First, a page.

This blog contains material I wrote and posted on between the years 2005 and 2011 only. It does not contain any new material. For newer writing, please check my main blog (Bill the Butcher).

Saturday, 24 November 2012

The Kite Runner: Review

Genre:Literature & Fiction
Author:Khaled Hosseini
I should have read this one first.

Some time back I had reviewed Khaled Hosseini’s “A Thousand Splendid Suns”. I’d actually bought his earlier work, “The Kite Runner” earlier but not got around to reading it till later. Wish I’d read it first.

Why, I’ll tell you in a minute.

First, the story, sans spoilers.

Amir is the son of a rich man in Kabul in the days of the monarchy. His father is a cold, unfeeling man; his mother died giving birth to him. In a corner of his compound is a mud hut where lives his servant, a Hazara (the ethnic Mongoloid and religious Shia double minority of Afghanistan, despised by the majority Pashtuns) man named Ali and his son, Hassan. Ali’s wife ran away soon after Hassan’s birth, which followed soon after Amir’s – they were nursed by the same wet-nurse. Hassan is Amir’s confidant, his playmate, the boy who helps him in championship kite flying and runs down the kites Amir cuts down with his glass-coated string. Amir is also a storyteller – he tells his own versions of popular stories and writes them too, even if the only one he can show them to is his father’s friend, Rahim Khan.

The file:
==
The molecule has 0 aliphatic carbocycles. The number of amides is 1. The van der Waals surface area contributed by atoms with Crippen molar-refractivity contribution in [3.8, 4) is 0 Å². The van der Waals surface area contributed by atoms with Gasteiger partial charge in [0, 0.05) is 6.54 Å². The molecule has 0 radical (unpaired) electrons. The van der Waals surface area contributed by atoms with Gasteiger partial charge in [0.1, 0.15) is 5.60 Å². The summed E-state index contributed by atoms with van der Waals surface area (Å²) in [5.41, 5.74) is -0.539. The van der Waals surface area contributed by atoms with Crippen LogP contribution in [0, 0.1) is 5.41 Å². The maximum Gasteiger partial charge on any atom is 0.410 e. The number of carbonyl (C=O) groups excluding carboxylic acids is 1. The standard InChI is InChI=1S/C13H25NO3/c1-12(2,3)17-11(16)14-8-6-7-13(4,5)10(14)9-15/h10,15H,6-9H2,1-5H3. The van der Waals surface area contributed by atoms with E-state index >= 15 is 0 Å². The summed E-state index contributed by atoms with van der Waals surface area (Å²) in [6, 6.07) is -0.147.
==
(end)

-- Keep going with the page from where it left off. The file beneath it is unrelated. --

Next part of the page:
One day in 1975, Amir wins a major kite tourney and Hassan goes to bring the last kite of the day, which Amir had defeated in single combat. He is cornered and raped by a half-German Nazi-worshipping sociopath, Assef, and his cronies. (Amir has had a run-in with Assef earlier, and Hassan had rescued him by threatening to shoot out Assef’s eye with a slingshot, with which he is an expert.) Amir watches the rape but makes no attempt to intervene or even to show himself. From that moment on his guilt turns on himself and he hates Hassan for making him feel guilty. Finally he plants money under Hassan’s mattress, accuses him of theft, and Ali, bitter and angry, knowing this was a plant, takes Hassan away to a village.

By then the monarchy has collapsed, Afghanistan is a republic, and the 1979 Communist takeover in Afghanistan is followed by jihadi rebellion and near anarchy. Like most of the rich, Amir and his father get themselves smuggled out of Afghanistan and end up in San Jose, California, selling goods at a weekend flea market while Amir continues to write his stories. There he meets and falls in love with Soraya, the daughter of an exiled Afghan general. Amir’s father, before dying of cancer, arranges the marriage of the two. The marriage is happy – Amir becomes a successful author as well – but childless. All this while, Amir still has not been able to shed the guilt of what he had done to Hassan many years ago.

Meanwhile the Afghan Communist regime has fallen, the “freedom fighters” of the Mujahideen have fought among themselves and demolished Kabul, then the Taliban took over, to initial raptures from the war-weary citizenry. It is at this time that Rahim Khan, now in Pakistan, contacts Amir and tells him that he must come and meet him because “there is a way to be good again.”